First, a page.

Constructive Feedback: Manager's Step-By-Step Guide
- 1 hour on-demand video
- 14 articles
- 8 downloadable resources
- Full lifetime access
- Access on mobile and TV
- Certificate of Completion
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- You will be able to confidently follow the framework for delivering constructive feedback to staff.
- You will be able to effectively discuss performance and/or behavioural issues with staff.
- You will recognize why you sometimes delay providing feedback.
- You will understand where constructive feedback fits within the framework of progressive performance management.
- You will learn what the most common coaching pitfalls are the many managers fall into and that you need to avoid.
- You will be given a list of some of the most common core reasons for employee under-performance.
- Provide effective constructive feedback, and you will encourage effort, enhance performance, increase efficiency, reduce mistakes, and accelerate staff careers.
- PLEASE NOTE: the principles taught in this course are common practice in Australia, New Zealand, United States, and some other countries. Based on what country you work in, you may need to adapt some of the content to the common practices and requirements of that country.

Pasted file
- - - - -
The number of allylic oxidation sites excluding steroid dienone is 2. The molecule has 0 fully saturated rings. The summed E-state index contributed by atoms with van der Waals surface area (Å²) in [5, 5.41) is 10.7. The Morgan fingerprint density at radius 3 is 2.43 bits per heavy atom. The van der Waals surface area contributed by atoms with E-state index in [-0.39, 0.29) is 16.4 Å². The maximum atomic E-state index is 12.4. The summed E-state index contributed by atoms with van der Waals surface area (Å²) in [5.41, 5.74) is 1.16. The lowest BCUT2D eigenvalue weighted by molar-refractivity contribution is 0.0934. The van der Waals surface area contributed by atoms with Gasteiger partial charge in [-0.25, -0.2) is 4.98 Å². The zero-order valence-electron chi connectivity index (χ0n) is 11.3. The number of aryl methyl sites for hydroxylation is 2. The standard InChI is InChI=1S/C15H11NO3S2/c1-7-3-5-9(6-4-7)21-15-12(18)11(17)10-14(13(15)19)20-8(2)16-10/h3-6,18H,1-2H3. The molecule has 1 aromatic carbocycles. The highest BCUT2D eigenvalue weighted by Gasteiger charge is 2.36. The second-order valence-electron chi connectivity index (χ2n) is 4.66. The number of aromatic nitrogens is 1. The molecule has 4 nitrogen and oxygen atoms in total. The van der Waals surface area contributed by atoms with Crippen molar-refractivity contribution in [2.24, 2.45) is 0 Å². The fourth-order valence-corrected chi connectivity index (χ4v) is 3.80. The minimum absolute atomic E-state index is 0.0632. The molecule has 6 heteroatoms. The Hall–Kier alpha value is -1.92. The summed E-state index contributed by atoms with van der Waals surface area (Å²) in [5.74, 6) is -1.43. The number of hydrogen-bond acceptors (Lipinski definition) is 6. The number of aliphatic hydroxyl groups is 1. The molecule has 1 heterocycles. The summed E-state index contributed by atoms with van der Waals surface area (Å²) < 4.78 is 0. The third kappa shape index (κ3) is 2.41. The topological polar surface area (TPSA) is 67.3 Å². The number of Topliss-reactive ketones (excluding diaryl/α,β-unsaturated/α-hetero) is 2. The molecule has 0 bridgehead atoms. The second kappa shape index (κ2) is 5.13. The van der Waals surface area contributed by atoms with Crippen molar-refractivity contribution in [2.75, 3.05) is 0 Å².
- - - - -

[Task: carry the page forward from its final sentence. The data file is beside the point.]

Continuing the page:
- If you already have extensive experience in providing constructive feedback
- To qualify for this course you need to have staff that you manage, or aspire to be in a leadership position. Regardless of whether you have only one direct report, or many, the training in this course is equally applicable.
The main focus of this course is a step by step guide for providing constructive feedback to staff as a means of addressing under-performance and/or behavioural issues.
Framing the prime focus of this training is an overview of additional leadership skills that build on constructive leadership abilities to help to ensure the desired outcomes are achieved:
You will learn how important it is to be aware of, and work within the guidelines of, your company disciplinary policies.
The course also gets you thinking about complimentary skills you should possess that will ensure you present your concerns in a non-biased, caring, and effective manner.
This course offers an awareness of why constructive feedback is often ineffective and does not deliver the desired results.
This training also touches on the importance of identifying the root cause of an issue, and not just dealing with the symptoms.
Leaders sometimes delay providing feedback and there are a multitude of reasons as to why this might happen. You will be invited to do some self-analysis and consider whether any of these self imposed limitations might apply to you.
- Middle management: managers - supervisors - team leaders.
- Employees who aspire to a management position.
- Managers in training.
- Anyone is a leadership position who needs/wants a refresher on how to provide effective constructive feedback.